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5 Financial Rules Every Couple Should Follow When Moving In Together

Many couples are nowadays moving in together than ever. Particularly, in the metro cities. In India, it is estimated that less than a million adults are living with an unmarried partner. It’s a big number considering the culture of India.
If you are planning to do the same, you are perhaps feeling a mix of ecstasy and fear. On one hand, you will get to spend more quality time with each other. On the other, you will be faced with their irritating and gross habits on a daily basis.
Though your partner’s snoring or dubious taste in home d├ęcor or food habit probably would not be relationship deal-breakers, their financial habits might. This is why it’s important to get on the same page with each other about finances before moving in together.
Renowned psychologistrelationship expert and marriage counselor Shivani Misri Sadhoo shares 5 Financial Rules Every Couple Should Follow When Moving In Together.

1.      Talk About Your Goals
The first and foremost things you should discuss is your objective as a couple. Do you want to move to a bigger place? Do you eventually want to buy a house together?  Or get married?
You are moving in, and that’s a big next step, but in order for this to really feel like a partnership, you should be working toward something.  So identify that something which could be a part of your objective.

2.      Know Each Other’s Credit Score
Knowing each other’s financial conditions such as exact salaries, credit scores, savings, and debts would feel like TMI (Too Much Information) in the initial stages of a relationship. But now that your lives are about to become much more intertwined, it’s critical to get transparent and reveal each of your financial profiles.
As you take the initial steps of applying for homes, whether that’s to rent or buy, your financial profiles will play a big impact. The least you want is to catch each other off guard.
Starting off by sharing your credit scores with each other. If you find that your future partner has less than desirable credit, don’t assume.  For example, is this somebody who is just not knowledgeable about finances? It is fine you can both get educated. If it was someone who was willfully making poor financial choices over and over, you’re going to want to be careful.
You may find that it makes sense to wait 6 to 12 months while both of you each get your credit in shape, clear off debt and save money rather than to jump into a moving situation with an unstable foundation.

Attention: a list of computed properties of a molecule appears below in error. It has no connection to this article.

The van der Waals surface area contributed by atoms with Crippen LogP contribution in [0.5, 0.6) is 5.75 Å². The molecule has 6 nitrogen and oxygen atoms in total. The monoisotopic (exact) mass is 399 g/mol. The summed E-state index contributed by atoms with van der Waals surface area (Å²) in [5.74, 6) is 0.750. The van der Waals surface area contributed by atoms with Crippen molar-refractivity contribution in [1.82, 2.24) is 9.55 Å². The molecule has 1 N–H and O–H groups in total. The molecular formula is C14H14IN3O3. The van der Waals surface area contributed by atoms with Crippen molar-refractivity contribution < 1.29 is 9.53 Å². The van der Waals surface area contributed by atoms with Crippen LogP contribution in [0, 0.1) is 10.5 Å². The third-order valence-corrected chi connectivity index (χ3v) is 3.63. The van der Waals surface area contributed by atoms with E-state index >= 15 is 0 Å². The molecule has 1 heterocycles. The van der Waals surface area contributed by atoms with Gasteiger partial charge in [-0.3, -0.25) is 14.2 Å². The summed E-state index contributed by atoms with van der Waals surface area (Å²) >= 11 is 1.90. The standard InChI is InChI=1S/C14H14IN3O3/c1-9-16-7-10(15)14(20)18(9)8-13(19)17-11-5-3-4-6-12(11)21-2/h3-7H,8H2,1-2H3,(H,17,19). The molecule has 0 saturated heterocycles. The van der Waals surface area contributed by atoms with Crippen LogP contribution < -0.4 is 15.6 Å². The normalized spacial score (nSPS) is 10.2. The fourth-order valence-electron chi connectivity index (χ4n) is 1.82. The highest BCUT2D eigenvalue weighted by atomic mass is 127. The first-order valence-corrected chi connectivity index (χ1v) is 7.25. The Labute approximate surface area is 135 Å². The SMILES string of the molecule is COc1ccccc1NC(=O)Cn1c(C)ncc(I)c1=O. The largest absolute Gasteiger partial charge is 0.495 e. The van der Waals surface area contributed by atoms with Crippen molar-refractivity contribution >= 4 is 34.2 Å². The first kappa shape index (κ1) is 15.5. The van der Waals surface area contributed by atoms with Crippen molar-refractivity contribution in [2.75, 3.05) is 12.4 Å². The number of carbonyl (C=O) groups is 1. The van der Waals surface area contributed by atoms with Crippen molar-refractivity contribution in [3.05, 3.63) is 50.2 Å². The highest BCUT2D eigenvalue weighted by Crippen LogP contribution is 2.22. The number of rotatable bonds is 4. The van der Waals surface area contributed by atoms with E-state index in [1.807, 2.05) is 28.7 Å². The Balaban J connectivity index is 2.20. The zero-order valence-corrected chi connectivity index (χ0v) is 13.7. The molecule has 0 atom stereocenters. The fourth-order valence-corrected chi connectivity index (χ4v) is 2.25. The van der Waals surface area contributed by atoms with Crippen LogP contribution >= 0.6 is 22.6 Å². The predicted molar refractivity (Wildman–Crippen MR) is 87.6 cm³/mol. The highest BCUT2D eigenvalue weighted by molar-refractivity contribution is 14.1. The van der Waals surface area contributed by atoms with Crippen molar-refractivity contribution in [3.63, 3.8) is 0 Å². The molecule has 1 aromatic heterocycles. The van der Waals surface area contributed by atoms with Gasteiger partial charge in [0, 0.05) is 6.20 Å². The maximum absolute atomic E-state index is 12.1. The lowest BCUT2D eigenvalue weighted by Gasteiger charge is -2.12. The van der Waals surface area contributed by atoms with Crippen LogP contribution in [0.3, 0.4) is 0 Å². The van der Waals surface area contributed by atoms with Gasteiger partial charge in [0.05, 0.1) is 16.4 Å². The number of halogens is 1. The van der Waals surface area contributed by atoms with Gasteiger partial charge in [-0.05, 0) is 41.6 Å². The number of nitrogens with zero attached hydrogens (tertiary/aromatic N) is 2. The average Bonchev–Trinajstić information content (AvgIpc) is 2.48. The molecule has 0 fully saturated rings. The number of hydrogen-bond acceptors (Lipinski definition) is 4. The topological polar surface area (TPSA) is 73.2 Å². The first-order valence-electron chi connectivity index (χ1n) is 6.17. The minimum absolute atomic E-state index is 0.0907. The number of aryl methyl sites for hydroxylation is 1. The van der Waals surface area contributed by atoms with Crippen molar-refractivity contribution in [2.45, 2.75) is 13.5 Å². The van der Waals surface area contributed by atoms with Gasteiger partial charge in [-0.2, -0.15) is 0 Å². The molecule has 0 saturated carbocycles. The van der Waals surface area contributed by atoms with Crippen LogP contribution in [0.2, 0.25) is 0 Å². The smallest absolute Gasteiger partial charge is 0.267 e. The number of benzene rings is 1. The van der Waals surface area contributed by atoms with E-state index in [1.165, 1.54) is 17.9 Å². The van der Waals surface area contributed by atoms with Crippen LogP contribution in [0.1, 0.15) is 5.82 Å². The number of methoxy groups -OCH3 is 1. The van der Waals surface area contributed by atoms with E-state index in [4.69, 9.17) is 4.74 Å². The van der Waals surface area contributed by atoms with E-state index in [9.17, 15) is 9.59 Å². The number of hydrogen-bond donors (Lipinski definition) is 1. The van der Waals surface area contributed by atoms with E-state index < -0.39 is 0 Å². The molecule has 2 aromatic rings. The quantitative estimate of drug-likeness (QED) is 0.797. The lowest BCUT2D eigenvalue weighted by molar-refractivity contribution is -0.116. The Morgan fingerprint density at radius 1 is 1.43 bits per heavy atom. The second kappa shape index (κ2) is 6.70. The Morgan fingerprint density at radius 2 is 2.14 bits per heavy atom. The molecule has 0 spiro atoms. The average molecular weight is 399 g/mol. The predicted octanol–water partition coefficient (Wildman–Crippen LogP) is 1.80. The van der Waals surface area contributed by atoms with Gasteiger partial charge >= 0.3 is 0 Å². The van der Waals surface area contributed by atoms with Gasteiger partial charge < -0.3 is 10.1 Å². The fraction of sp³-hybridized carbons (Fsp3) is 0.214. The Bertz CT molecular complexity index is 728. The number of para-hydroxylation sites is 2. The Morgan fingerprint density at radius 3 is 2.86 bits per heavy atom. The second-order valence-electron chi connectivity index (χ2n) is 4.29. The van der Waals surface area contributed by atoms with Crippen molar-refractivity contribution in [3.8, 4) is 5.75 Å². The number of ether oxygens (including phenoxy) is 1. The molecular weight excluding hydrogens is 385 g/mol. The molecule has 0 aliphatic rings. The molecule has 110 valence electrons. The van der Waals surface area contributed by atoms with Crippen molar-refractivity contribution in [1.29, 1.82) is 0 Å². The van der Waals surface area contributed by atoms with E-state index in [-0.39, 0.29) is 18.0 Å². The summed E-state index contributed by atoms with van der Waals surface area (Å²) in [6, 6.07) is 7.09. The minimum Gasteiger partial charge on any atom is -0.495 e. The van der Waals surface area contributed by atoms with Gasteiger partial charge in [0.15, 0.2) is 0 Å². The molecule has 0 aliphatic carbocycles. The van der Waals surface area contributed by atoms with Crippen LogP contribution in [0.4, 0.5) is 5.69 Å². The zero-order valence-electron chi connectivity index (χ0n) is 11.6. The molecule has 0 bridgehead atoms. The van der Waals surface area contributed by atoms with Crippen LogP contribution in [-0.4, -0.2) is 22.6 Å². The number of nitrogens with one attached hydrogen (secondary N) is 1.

3. Devise A Plan For Dividing Expenses
Certainly, all the things would be easy if you and your partner earned the same amount of money and had equal breathing room in your budgets. But that is scarcely the case, and dividing expenses 50-50 may or may not work. The lesser earner might be stretched beyond their means, which can create burden and acrimony.
There are ways the person paying less can make up for that. Like it’s cooking more of the dinners or breakfast or doing more of the household work.
There’s no right or wrong formula to how you go about dividing expenses and household duties, and it doesn’t have to be perfect. For instance, before he and she get married, she used to pay all the household bills like as electricity, gas, and cable while he used to cover the rent. They went half in on groceries together. It wasn’t an exact science, but it was an equal arrangement that worked for them.
Please note, you are a couple, not roommates. You don’t need to remind each other as long as you are both putting in your agreed-upon fair share.
One thing you probably shouldn’t do is combine finances or jointly sign a loan. It’s simply too risky, especially if you aren’t married.
However, if you want to give the idea of merging money then you can be set up joint savings account for a shared goal, such as travel. It would make it something for excess money and not necessarily your (primary) account.

4.      Schedule Money Dates
Discussing financial spreadsheets and cash flow is probably not your idea of a hot date with your partner. But fighting about money isn’t exactly cool, either. That’s why it’s important to schedule time to sit down with your partner and review your current financial condition.
In fact, try logging into your online banking and credit monitoring accounts together. There’s no such thing as oversharing when it comes to money in your relationship.
Life can be busy, and it’s easy to miss these important check-ins, so put them on your calendar aiming for once a quarter.
In addition to getting in the habit of having these financial meetings, it’s a good idea to work on incorporating money discussions into your everyday lives so that it feels more comfortable and natural.

5.      Have An Exit Strategy
While you’re covered up in the excitement of playing house with your partner, the last thing you want to think about is the potential for that relationship to finish. But it’s always a possibility at least you can be prepared.
Keeping important documents and accounts in your name only so it’s safer to cut ties and move on if required. For example, if the electricity bill is in your name, you can simply transfer the service to a new address without much hassle. Develop your life in a way that you can free yourself financially should it not work out.  Have a separate financial identity.
It’s important to have a stash of savings for any financial emergency.
At the end of the day, no one cares about your money more than you. Your partner cares about you and hopes the best for you, but because it’s your money, you are going to be more involved and aware of it.

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